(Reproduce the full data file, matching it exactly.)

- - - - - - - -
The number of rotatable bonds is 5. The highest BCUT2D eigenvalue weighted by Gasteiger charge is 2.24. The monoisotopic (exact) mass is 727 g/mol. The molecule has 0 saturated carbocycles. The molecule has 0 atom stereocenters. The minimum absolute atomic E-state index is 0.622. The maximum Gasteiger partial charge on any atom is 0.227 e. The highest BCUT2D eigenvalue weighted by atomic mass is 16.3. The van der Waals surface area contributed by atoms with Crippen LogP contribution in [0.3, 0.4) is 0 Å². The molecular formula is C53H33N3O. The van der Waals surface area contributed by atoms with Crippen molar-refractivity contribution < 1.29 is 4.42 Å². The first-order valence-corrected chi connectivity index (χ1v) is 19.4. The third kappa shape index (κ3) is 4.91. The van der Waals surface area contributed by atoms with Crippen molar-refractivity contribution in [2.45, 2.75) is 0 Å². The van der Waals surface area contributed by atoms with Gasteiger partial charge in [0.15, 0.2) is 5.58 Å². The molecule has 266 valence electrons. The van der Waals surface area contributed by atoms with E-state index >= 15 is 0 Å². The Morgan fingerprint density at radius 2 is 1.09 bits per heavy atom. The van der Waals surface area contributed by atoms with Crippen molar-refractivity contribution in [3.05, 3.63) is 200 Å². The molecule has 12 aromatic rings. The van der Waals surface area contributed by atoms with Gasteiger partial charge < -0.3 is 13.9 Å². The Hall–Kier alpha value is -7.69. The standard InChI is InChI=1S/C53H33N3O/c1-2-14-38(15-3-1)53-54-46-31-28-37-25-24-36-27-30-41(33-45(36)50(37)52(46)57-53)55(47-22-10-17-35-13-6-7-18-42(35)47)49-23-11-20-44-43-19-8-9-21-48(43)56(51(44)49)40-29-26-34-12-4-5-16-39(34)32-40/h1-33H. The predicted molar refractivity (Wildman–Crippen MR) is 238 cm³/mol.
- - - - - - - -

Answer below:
The number of rotatable bonds is 5. The highest BCUT2D eigenvalue weighted by Gasteiger charge is 2.24. The monoisotopic (exact) mass is 727 g/mol. The molecule has 0 saturated carbocycles. The molecule has 0 atom stereocenters. The minimum absolute atomic E-state index is 0.622. The maximum Gasteiger partial charge on any atom is 0.227 e. The highest BCUT2D eigenvalue weighted by atomic mass is 16.3. The van der Waals surface area contributed by atoms with Crippen LogP contribution in [0.3, 0.4) is 0 Å². The molecular formula is C53H33N3O. The van der Waals surface area contributed by atoms with Crippen molar-refractivity contribution < 1.29 is 4.42 Å². The first-order valence-corrected chi connectivity index (χ1v) is 19.4. The third kappa shape index (κ3) is 4.91. The van der Waals surface area contributed by atoms with Crippen molar-refractivity contribution in [2.45, 2.75) is 0 Å². The van der Waals surface area contributed by atoms with Gasteiger partial charge in [0.15, 0.2) is 5.58 Å². The molecule has 266 valence electrons. The van der Waals surface area contributed by atoms with E-state index >= 15 is 0 Å². The Morgan fingerprint density at radius 2 is 1.09 bits per heavy atom. The van der Waals surface area contributed by atoms with Crippen molar-refractivity contribution in [3.05, 3.63) is 200 Å². The molecule has 12 aromatic rings. The van der Waals surface area contributed by atoms with Gasteiger partial charge < -0.3 is 13.9 Å². The Hall–Kier alpha value is -7.69. The standard InChI is InChI=1S/C53H33N3O/c1-2-14-38(15-3-1)53-54-46-31-28-37-25-24-36-27-30-41(33-45(36)50(37)52(46)57-53)55(47-22-10-17-35-13-6-7-18-42(35)47)49-23-11-20-44-43-19-8-9-21-48(43)56(51(44)49)40-29-26-34-12-4-5-16-39(34)32-40/h1-33H. The predicted molar refractivity (Wildman–Crippen MR) is 238 cm³/mol.